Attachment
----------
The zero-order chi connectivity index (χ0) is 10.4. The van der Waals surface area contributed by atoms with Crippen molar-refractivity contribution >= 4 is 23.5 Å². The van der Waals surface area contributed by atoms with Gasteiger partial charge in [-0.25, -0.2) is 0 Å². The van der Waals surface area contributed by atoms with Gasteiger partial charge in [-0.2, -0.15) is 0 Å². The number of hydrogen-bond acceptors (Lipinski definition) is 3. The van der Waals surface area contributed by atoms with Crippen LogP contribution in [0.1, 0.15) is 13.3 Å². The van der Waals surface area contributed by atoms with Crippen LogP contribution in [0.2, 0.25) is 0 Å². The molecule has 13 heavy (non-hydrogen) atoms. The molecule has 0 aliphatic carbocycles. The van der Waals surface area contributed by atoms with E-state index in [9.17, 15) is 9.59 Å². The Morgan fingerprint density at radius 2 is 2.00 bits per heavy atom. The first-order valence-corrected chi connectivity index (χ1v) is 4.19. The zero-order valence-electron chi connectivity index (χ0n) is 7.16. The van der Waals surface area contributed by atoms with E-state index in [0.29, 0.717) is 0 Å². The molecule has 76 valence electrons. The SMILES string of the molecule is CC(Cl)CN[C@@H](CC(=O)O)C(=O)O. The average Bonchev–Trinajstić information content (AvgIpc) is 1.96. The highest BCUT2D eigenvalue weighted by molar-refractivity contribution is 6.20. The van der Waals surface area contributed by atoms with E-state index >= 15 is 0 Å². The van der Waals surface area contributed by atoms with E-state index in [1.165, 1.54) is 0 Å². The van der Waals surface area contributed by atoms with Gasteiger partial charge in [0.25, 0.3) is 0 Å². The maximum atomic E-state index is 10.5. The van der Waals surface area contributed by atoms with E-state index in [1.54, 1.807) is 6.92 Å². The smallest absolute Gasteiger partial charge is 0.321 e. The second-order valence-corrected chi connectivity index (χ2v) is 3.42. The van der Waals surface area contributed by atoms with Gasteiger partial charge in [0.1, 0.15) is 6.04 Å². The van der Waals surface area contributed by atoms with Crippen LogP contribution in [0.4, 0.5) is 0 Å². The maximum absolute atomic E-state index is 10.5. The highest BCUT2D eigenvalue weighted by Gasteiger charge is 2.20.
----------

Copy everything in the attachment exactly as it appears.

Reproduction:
The zero-order chi connectivity index (χ0) is 10.4. The van der Waals surface area contributed by atoms with Crippen molar-refractivity contribution >= 4 is 23.5 Å². The van der Waals surface area contributed by atoms with Gasteiger partial charge in [-0.25, -0.2) is 0 Å². The van der Waals surface area contributed by atoms with Gasteiger partial charge in [-0.2, -0.15) is 0 Å². The number of hydrogen-bond acceptors (Lipinski definition) is 3. The van der Waals surface area contributed by atoms with Crippen LogP contribution in [0.1, 0.15) is 13.3 Å². The van der Waals surface area contributed by atoms with Crippen LogP contribution in [0.2, 0.25) is 0 Å². The molecule has 13 heavy (non-hydrogen) atoms. The molecule has 0 aliphatic carbocycles. The van der Waals surface area contributed by atoms with E-state index in [9.17, 15) is 9.59 Å². The Morgan fingerprint density at radius 2 is 2.00 bits per heavy atom. The first-order valence-corrected chi connectivity index (χ1v) is 4.19. The zero-order valence-electron chi connectivity index (χ0n) is 7.16. The van der Waals surface area contributed by atoms with E-state index in [0.29, 0.717) is 0 Å². The molecule has 76 valence electrons. The SMILES string of the molecule is CC(Cl)CN[C@@H](CC(=O)O)C(=O)O. The average Bonchev–Trinajstić information content (AvgIpc) is 1.96. The highest BCUT2D eigenvalue weighted by molar-refractivity contribution is 6.20. The van der Waals surface area contributed by atoms with E-state index >= 15 is 0 Å². The van der Waals surface area contributed by atoms with E-state index in [1.165, 1.54) is 0 Å². The van der Waals surface area contributed by atoms with Gasteiger partial charge in [0.25, 0.3) is 0 Å². The maximum atomic E-state index is 10.5. The van der Waals surface area contributed by atoms with E-state index in [1.54, 1.807) is 6.92 Å². The smallest absolute Gasteiger partial charge is 0.321 e. The second-order valence-corrected chi connectivity index (χ2v) is 3.42. The van der Waals surface area contributed by atoms with Gasteiger partial charge in [0.1, 0.15) is 6.04 Å². The van der Waals surface area contributed by atoms with Crippen LogP contribution in [0.4, 0.5) is 0 Å². The maximum absolute atomic E-state index is 10.5. The highest BCUT2D eigenvalue weighted by Gasteiger charge is 2.20.